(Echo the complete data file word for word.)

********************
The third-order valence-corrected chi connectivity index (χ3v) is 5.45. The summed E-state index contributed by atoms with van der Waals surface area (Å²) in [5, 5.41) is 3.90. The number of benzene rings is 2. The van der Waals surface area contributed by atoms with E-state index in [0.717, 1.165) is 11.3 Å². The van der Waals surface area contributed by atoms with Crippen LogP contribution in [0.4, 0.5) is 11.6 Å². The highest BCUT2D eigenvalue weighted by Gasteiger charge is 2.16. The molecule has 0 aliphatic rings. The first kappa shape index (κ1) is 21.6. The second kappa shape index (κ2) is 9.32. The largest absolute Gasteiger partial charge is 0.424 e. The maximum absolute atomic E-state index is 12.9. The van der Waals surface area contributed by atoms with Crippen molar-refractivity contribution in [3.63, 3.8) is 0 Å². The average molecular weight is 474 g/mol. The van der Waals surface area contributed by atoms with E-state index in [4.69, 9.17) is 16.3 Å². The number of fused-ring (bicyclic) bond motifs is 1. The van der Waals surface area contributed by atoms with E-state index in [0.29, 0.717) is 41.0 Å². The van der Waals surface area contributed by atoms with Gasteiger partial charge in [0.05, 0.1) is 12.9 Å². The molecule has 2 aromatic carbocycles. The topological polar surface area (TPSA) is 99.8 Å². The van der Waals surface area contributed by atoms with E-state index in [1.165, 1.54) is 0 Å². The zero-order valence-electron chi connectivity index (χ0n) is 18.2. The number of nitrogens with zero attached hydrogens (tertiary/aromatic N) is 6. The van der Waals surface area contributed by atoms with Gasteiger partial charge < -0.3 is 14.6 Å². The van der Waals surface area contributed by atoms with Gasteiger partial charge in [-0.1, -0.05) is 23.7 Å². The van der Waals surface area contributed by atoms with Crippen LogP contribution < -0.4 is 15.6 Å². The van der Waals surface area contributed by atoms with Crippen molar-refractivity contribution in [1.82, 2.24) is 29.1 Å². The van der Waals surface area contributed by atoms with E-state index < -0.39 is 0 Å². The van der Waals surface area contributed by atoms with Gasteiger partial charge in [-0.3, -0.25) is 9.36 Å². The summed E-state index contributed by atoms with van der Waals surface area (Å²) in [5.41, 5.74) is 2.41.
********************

The third-order valence-corrected chi connectivity index (χ3v) is 5.45. The summed E-state index contributed by atoms with van der Waals surface area (Å²) in [5, 5.41) is 3.90. The number of benzene rings is 2. The van der Waals surface area contributed by atoms with E-state index in [0.717, 1.165) is 11.3 Å². The van der Waals surface area contributed by atoms with Crippen LogP contribution in [0.4, 0.5) is 11.6 Å². The highest BCUT2D eigenvalue weighted by Gasteiger charge is 2.16. The molecule has 0 aliphatic rings. The first kappa shape index (κ1) is 21.6. The second kappa shape index (κ2) is 9.32. The largest absolute Gasteiger partial charge is 0.424 e. The maximum absolute atomic E-state index is 12.9. The van der Waals surface area contributed by atoms with Crippen molar-refractivity contribution in [3.63, 3.8) is 0 Å². The average molecular weight is 474 g/mol. The van der Waals surface area contributed by atoms with E-state index in [4.69, 9.17) is 16.3 Å². The number of fused-ring (bicyclic) bond motifs is 1. The van der Waals surface area contributed by atoms with E-state index in [0.29, 0.717) is 41.0 Å². The van der Waals surface area contributed by atoms with Gasteiger partial charge in [0.05, 0.1) is 12.9 Å². The molecule has 2 aromatic carbocycles. The topological polar surface area (TPSA) is 99.8 Å². The van der Waals surface area contributed by atoms with E-state index in [1.165, 1.54) is 0 Å². The zero-order valence-electron chi connectivity index (χ0n) is 18.2. The number of nitrogens with zero attached hydrogens (tertiary/aromatic N) is 6. The van der Waals surface area contributed by atoms with Gasteiger partial charge < -0.3 is 14.6 Å². The van der Waals surface area contributed by atoms with Gasteiger partial charge in [-0.1, -0.05) is 23.7 Å². The van der Waals surface area contributed by atoms with Crippen LogP contribution < -0.4 is 15.6 Å². The van der Waals surface area contributed by atoms with Crippen molar-refractivity contribution in [1.82, 2.24) is 29.1 Å². The van der Waals surface area contributed by atoms with E-state index < -0.39 is 0 Å². The van der Waals surface area contributed by atoms with Gasteiger partial charge in [-0.3, -0.25) is 9.36 Å². The summed E-state index contributed by atoms with van der Waals surface area (Å²) in [5.41, 5.74) is 2.41.